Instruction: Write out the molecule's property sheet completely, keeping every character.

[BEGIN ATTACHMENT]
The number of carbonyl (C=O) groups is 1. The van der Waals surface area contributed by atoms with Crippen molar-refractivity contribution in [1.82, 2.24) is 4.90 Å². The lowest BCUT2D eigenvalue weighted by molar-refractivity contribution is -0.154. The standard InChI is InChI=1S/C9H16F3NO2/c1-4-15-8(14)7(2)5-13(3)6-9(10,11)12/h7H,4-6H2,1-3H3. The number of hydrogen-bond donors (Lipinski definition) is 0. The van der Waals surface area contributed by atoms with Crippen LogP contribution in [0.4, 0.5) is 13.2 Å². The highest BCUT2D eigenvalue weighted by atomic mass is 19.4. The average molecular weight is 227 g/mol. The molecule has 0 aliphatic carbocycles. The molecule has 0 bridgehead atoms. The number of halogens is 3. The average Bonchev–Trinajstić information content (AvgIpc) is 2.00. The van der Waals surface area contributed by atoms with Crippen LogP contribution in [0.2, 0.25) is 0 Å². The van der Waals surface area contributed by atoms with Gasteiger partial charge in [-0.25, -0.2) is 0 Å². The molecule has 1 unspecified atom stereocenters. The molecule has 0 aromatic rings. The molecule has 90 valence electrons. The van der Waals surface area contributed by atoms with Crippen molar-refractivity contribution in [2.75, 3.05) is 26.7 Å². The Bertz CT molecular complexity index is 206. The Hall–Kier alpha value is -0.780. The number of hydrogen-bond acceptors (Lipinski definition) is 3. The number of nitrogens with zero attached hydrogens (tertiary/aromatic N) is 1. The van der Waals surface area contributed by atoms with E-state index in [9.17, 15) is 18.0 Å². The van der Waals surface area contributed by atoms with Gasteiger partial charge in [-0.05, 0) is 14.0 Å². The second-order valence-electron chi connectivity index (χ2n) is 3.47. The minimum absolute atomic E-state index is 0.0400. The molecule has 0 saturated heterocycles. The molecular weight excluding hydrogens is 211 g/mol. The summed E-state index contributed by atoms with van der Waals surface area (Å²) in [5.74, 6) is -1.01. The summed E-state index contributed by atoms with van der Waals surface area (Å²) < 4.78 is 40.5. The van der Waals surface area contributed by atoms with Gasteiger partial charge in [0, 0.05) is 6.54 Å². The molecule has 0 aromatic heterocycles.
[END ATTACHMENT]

The number of carbonyl (C=O) groups is 1. The van der Waals surface area contributed by atoms with Crippen molar-refractivity contribution in [1.82, 2.24) is 4.90 Å². The lowest BCUT2D eigenvalue weighted by molar-refractivity contribution is -0.154. The standard InChI is InChI=1S/C9H16F3NO2/c1-4-15-8(14)7(2)5-13(3)6-9(10,11)12/h7H,4-6H2,1-3H3. The number of hydrogen-bond donors (Lipinski definition) is 0. The van der Waals surface area contributed by atoms with Crippen LogP contribution in [0.4, 0.5) is 13.2 Å². The highest BCUT2D eigenvalue weighted by atomic mass is 19.4. The average molecular weight is 227 g/mol. The molecule has 0 aliphatic carbocycles. The molecule has 0 bridgehead atoms. The number of halogens is 3. The average Bonchev–Trinajstić information content (AvgIpc) is 2.00. The van der Waals surface area contributed by atoms with Crippen LogP contribution in [0.2, 0.25) is 0 Å². The van der Waals surface area contributed by atoms with Gasteiger partial charge in [-0.25, -0.2) is 0 Å². The molecule has 1 unspecified atom stereocenters. The molecule has 0 aromatic rings. The molecule has 90 valence electrons. The van der Waals surface area contributed by atoms with Crippen molar-refractivity contribution in [2.75, 3.05) is 26.7 Å². The Bertz CT molecular complexity index is 206. The Hall–Kier alpha value is -0.780. The number of hydrogen-bond acceptors (Lipinski definition) is 3. The number of nitrogens with zero attached hydrogens (tertiary/aromatic N) is 1. The van der Waals surface area contributed by atoms with E-state index in [9.17, 15) is 18.0 Å². The van der Waals surface area contributed by atoms with Gasteiger partial charge in [-0.05, 0) is 14.0 Å². The second-order valence-electron chi connectivity index (χ2n) is 3.47. The minimum absolute atomic E-state index is 0.0400. The molecule has 0 saturated heterocycles. The molecular weight excluding hydrogens is 211 g/mol. The summed E-state index contributed by atoms with van der Waals surface area (Å²) in [5.74, 6) is -1.01. The summed E-state index contributed by atoms with van der Waals surface area (Å²) < 4.78 is 40.5. The van der Waals surface area contributed by atoms with Gasteiger partial charge in [0, 0.05) is 6.54 Å². The molecule has 0 aromatic heterocycles.